In a report on decontamination in Iitate, a heavily forested area northwest of the plant, the environmental group Greenpeace says these selective efforts will effectively confine returnees to a relatively small area of their old hometowns.

“The Japanese government plans, if implemented, will create an open-air prison of confinement to ‘cleaned’ houses and roads … and the vast untouched radioactive forests continue to pose a significant risk of recontamination of these ‘decontaminated’ areas to even higher levels,” declares the report, published Tuesday.

Some 39 other municipalities that were not evacuated after the meltdowns, and which have radiation levels deemed safe for humans, are also being decontaminated by local authorities.

Source: Japan Times

http://www.japantimes.co.jp/news/2015/07/22/national/science-health/fukushima-scrub-aims-make-villages-safe-although-woods-may-remain-no-go-zones/#.VbA9l_mFSM9

July 23, 2015 Posted by | Japan | , , | 3 Comments

Japanese Government – aided by the IAEA – puts nuclear victims at risk with forced resettlement scheme

The worst nuclear disaster in a generation at the Fukushima Daiichi nuclear power plant – which began in March 2011 – is still very much an ongoing crisis that will not be solved for the foreseeable future. Most of the massive radioactive releases were carried out to the Pacific Ocean by the prevailing winds at that time of year. But, on the nights of March 15th and 16th, the winds turned carrying an enormous amount of radiation inland. Land, especially to the northwest of the crippled reactor site, was heavily contaminated.

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Greenpeace investigations into areas where the Japanese government is intensively decontaminating with the intention of lifting evacuation orders by March 2017 have made a shocking discovery: in Iitate – one of the priority targets of the Abe Government’s plan – radiation dose levels are comparable to those in the 30km exclusion zone around Chernobyl. Even more surprising, this was true even around homes that had already been supposedly “decontaminated.”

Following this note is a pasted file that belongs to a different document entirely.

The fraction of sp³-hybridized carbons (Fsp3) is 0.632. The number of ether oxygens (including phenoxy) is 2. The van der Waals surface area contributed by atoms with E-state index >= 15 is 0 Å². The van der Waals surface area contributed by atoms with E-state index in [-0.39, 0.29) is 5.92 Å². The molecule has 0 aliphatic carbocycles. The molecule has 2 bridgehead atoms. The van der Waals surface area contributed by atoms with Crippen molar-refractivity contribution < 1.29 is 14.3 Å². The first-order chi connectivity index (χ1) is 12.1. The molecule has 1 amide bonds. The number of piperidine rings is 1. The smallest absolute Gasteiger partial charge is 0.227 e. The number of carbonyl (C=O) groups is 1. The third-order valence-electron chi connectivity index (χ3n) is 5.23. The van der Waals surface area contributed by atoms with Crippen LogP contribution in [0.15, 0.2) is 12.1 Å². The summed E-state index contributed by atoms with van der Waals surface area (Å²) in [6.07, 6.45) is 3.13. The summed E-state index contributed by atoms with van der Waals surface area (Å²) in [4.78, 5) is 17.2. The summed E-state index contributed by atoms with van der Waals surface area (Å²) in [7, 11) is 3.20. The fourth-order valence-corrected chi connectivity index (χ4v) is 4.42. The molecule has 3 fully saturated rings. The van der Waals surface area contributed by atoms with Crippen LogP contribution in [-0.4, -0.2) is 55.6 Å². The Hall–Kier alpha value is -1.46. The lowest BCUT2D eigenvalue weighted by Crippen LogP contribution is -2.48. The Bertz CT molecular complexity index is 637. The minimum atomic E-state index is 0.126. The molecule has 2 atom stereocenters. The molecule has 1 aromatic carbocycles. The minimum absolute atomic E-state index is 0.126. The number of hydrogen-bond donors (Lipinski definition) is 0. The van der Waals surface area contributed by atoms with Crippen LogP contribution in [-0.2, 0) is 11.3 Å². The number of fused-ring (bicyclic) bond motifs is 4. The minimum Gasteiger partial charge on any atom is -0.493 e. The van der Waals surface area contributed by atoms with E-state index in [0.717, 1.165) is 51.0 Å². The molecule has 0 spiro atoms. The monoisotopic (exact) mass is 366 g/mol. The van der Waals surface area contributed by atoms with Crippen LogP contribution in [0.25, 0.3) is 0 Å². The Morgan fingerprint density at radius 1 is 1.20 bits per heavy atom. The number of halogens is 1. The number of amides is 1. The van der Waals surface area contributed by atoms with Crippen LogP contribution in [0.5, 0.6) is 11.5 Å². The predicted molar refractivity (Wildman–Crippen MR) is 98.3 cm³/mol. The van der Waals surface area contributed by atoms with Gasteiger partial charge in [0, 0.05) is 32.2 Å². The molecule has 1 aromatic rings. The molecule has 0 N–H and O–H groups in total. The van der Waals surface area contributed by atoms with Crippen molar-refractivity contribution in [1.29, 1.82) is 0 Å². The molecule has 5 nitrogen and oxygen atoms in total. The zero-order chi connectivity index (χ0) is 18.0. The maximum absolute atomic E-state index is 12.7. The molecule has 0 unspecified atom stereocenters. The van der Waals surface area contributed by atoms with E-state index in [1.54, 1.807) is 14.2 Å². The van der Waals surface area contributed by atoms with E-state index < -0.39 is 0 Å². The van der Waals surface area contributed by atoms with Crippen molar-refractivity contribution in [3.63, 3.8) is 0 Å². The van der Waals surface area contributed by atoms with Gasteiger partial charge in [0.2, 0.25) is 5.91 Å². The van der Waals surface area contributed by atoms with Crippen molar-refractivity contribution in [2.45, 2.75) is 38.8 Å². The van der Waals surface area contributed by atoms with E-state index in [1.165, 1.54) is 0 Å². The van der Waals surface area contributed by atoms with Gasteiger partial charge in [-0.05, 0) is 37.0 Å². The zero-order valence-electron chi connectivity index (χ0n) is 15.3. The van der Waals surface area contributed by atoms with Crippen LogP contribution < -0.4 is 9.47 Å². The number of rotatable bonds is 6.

What on earth would motivate the Japanese Government to do such a thing to the tens of thousands of nuclear victims and decontamination workers?

To answer that question, it is first important to understand a bit of background on Iitate: the region – referred to as Iitate Village – is actually a 200 km2 area of heavily forested hills, mountains, and lakes, interspersed with farm fields, and homes. It lies 28 – 47 km to the northwest of the destroyed Fukushima Daiichi nuclear power plant, in the direct path of the heaviest on-land radioactive fallout.

Although the Abe Government has stated on its website that it is “decontaminating” Iitate – even going so far as to say on the Ministry of Environment website that 100% of the forest has already decontaminated – you have to dig through several different pages to discover that they are only referring to about a ¼ of the land area of Iitate.

In other words, of the 200 km2 of Iitate Village only 56 km2 are targeted for decontamination. Of that tiny fraction, the percentage comprised of the 10-20m into the forests along the roads and around people’s houses has been supposedly completed.

Except even that small amount of the forest isn’t finished. Decontamination efforts in these small bits of forests were still ongoing in July 2015.

And what strikes you when you see it is not just the swarms of people raking away at the woodland floor and trimming blades of grasses by hand in these first 10-20m of forest along the roads, but the enormity of the vast mountains upon mountains of dense, lush forest stretching out behind them as far as the eye can see.